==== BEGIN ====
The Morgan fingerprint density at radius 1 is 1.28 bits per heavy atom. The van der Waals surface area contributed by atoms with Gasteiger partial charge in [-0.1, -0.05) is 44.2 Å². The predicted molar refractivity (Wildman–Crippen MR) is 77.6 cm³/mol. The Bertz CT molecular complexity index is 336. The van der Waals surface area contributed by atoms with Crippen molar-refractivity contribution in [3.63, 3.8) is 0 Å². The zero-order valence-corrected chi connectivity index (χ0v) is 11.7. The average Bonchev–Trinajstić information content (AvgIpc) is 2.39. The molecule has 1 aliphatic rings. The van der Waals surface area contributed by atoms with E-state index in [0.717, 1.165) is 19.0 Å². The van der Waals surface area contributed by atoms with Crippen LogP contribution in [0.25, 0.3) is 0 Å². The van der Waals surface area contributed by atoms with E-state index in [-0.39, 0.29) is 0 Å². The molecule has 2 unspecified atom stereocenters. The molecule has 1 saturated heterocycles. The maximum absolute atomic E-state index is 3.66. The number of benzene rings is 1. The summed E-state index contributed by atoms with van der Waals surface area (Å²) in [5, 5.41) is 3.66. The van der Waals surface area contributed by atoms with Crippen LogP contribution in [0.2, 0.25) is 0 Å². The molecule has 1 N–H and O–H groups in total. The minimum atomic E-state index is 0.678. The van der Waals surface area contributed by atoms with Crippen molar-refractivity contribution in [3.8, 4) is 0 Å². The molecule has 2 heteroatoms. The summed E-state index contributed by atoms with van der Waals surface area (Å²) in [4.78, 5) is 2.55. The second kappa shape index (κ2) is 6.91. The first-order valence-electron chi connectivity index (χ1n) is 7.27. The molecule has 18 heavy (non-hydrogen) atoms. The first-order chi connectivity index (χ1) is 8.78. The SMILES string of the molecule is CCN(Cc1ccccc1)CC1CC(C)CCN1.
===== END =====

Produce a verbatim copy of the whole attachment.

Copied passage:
The Morgan fingerprint density at radius 1 is 1.28 bits per heavy atom. The van der Waals surface area contributed by atoms with Gasteiger partial charge in [-0.1, -0.05) is 44.2 Å². The predicted molar refractivity (Wildman–Crippen MR) is 77.6 cm³/mol. The Bertz CT molecular complexity index is 336. The van der Waals surface area contributed by atoms with Crippen molar-refractivity contribution in [3.63, 3.8) is 0 Å². The zero-order valence-corrected chi connectivity index (χ0v) is 11.7. The average Bonchev–Trinajstić information content (AvgIpc) is 2.39. The molecule has 1 aliphatic rings. The van der Waals surface area contributed by atoms with E-state index in [0.717, 1.165) is 19.0 Å². The van der Waals surface area contributed by atoms with Crippen LogP contribution in [0.25, 0.3) is 0 Å². The van der Waals surface area contributed by atoms with E-state index in [-0.39, 0.29) is 0 Å². The molecule has 2 unspecified atom stereocenters. The molecule has 1 saturated heterocycles. The maximum absolute atomic E-state index is 3.66. The number of benzene rings is 1. The summed E-state index contributed by atoms with van der Waals surface area (Å²) in [5, 5.41) is 3.66. The van der Waals surface area contributed by atoms with Crippen LogP contribution in [0.2, 0.25) is 0 Å². The molecule has 1 N–H and O–H groups in total. The minimum atomic E-state index is 0.678. The van der Waals surface area contributed by atoms with Crippen molar-refractivity contribution in [3.8, 4) is 0 Å². The molecule has 2 heteroatoms. The summed E-state index contributed by atoms with van der Waals surface area (Å²) in [4.78, 5) is 2.55. The second kappa shape index (κ2) is 6.91. The first-order valence-electron chi connectivity index (χ1n) is 7.27. The molecule has 18 heavy (non-hydrogen) atoms. The first-order chi connectivity index (χ1) is 8.78. The SMILES string of the molecule is CCN(Cc1ccccc1)CC1CC(C)CCN1.